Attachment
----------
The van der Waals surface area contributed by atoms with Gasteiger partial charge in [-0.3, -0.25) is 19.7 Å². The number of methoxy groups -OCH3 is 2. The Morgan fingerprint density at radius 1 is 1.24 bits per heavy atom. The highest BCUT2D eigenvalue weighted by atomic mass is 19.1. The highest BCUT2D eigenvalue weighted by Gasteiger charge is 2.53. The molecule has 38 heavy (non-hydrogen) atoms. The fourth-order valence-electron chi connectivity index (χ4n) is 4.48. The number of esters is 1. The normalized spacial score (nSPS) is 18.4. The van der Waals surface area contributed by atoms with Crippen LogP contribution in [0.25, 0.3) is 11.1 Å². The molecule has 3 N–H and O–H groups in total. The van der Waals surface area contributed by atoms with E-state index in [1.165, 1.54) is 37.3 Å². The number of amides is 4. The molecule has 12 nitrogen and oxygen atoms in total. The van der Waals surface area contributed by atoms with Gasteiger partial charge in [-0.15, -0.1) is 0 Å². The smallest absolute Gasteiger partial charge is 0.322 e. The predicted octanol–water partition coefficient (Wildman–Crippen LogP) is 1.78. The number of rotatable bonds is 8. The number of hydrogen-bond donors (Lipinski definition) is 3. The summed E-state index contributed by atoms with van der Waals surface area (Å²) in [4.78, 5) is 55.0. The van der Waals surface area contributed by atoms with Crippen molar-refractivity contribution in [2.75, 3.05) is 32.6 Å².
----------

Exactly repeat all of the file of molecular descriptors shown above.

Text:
The van der Waals surface area contributed by atoms with Gasteiger partial charge in [-0.3, -0.25) is 19.7 Å². The number of methoxy groups -OCH3 is 2. The Morgan fingerprint density at radius 1 is 1.24 bits per heavy atom. The highest BCUT2D eigenvalue weighted by atomic mass is 19.1. The highest BCUT2D eigenvalue weighted by Gasteiger charge is 2.53. The molecule has 38 heavy (non-hydrogen) atoms. The fourth-order valence-electron chi connectivity index (χ4n) is 4.48. The number of esters is 1. The normalized spacial score (nSPS) is 18.4. The van der Waals surface area contributed by atoms with Crippen LogP contribution in [0.25, 0.3) is 11.1 Å². The molecule has 3 N–H and O–H groups in total. The van der Waals surface area contributed by atoms with E-state index in [1.165, 1.54) is 37.3 Å². The number of amides is 4. The molecule has 12 nitrogen and oxygen atoms in total. The van der Waals surface area contributed by atoms with Gasteiger partial charge in [-0.15, -0.1) is 0 Å². The smallest absolute Gasteiger partial charge is 0.322 e. The predicted octanol–water partition coefficient (Wildman–Crippen LogP) is 1.78. The number of rotatable bonds is 8. The number of hydrogen-bond donors (Lipinski definition) is 3. The summed E-state index contributed by atoms with van der Waals surface area (Å²) in [4.78, 5) is 55.0. The van der Waals surface area contributed by atoms with Crippen molar-refractivity contribution in [2.75, 3.05) is 32.6 Å².